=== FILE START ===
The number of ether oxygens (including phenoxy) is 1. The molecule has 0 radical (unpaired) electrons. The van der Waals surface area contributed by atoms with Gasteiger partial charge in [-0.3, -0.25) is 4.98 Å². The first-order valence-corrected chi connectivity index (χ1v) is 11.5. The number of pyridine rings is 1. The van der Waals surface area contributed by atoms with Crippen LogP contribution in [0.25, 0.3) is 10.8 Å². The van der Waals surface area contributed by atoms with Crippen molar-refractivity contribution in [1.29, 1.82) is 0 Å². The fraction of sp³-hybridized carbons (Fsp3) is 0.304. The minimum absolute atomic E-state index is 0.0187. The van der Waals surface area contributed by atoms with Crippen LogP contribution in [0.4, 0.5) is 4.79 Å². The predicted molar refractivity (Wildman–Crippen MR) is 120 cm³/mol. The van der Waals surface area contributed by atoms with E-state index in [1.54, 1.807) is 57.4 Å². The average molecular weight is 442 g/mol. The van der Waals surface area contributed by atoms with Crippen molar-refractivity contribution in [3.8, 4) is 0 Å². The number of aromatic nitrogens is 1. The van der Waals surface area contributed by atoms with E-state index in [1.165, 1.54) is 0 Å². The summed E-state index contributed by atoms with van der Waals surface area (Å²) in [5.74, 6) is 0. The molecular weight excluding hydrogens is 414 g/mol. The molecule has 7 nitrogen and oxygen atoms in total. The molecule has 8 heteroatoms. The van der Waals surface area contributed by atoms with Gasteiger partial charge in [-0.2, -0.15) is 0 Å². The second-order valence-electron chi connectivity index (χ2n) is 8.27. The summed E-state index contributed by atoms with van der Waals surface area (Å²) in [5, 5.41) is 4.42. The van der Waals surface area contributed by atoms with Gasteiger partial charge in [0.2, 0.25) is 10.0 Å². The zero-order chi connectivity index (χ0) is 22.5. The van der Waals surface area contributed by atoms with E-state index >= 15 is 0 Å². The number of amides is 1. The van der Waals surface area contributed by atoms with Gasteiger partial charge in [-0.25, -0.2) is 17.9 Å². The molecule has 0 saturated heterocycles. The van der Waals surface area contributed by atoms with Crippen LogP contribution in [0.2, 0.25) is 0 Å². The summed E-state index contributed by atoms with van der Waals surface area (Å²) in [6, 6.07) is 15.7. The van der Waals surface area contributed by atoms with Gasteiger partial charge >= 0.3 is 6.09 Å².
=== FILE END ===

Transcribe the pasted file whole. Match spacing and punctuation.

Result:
The number of ether oxygens (including phenoxy) is 1. The molecule has 0 radical (unpaired) electrons. The van der Waals surface area contributed by atoms with Gasteiger partial charge in [-0.3, -0.25) is 4.98 Å². The first-order valence-corrected chi connectivity index (χ1v) is 11.5. The number of pyridine rings is 1. The van der Waals surface area contributed by atoms with Crippen LogP contribution in [0.25, 0.3) is 10.8 Å². The van der Waals surface area contributed by atoms with Crippen molar-refractivity contribution in [1.29, 1.82) is 0 Å². The fraction of sp³-hybridized carbons (Fsp3) is 0.304. The minimum absolute atomic E-state index is 0.0187. The van der Waals surface area contributed by atoms with Crippen LogP contribution in [0.4, 0.5) is 4.79 Å². The predicted molar refractivity (Wildman–Crippen MR) is 120 cm³/mol. The van der Waals surface area contributed by atoms with E-state index in [1.54, 1.807) is 57.4 Å². The average molecular weight is 442 g/mol. The van der Waals surface area contributed by atoms with Crippen molar-refractivity contribution in [3.8, 4) is 0 Å². The number of aromatic nitrogens is 1. The van der Waals surface area contributed by atoms with E-state index in [1.165, 1.54) is 0 Å². The summed E-state index contributed by atoms with van der Waals surface area (Å²) in [5.74, 6) is 0. The molecular weight excluding hydrogens is 414 g/mol. The molecule has 7 nitrogen and oxygen atoms in total. The molecule has 8 heteroatoms. The van der Waals surface area contributed by atoms with Gasteiger partial charge in [-0.2, -0.15) is 0 Å². The second-order valence-electron chi connectivity index (χ2n) is 8.27. The summed E-state index contributed by atoms with van der Waals surface area (Å²) in [5, 5.41) is 4.42. The van der Waals surface area contributed by atoms with Gasteiger partial charge in [0.2, 0.25) is 10.0 Å². The zero-order chi connectivity index (χ0) is 22.5. The van der Waals surface area contributed by atoms with E-state index >= 15 is 0 Å². The number of amides is 1. The van der Waals surface area contributed by atoms with Gasteiger partial charge in [-0.25, -0.2) is 17.9 Å². The molecule has 0 saturated heterocycles. The van der Waals surface area contributed by atoms with Crippen LogP contribution in [0.2, 0.25) is 0 Å². The summed E-state index contributed by atoms with van der Waals surface area (Å²) in [6, 6.07) is 15.7. The van der Waals surface area contributed by atoms with Gasteiger partial charge >= 0.3 is 6.09 Å².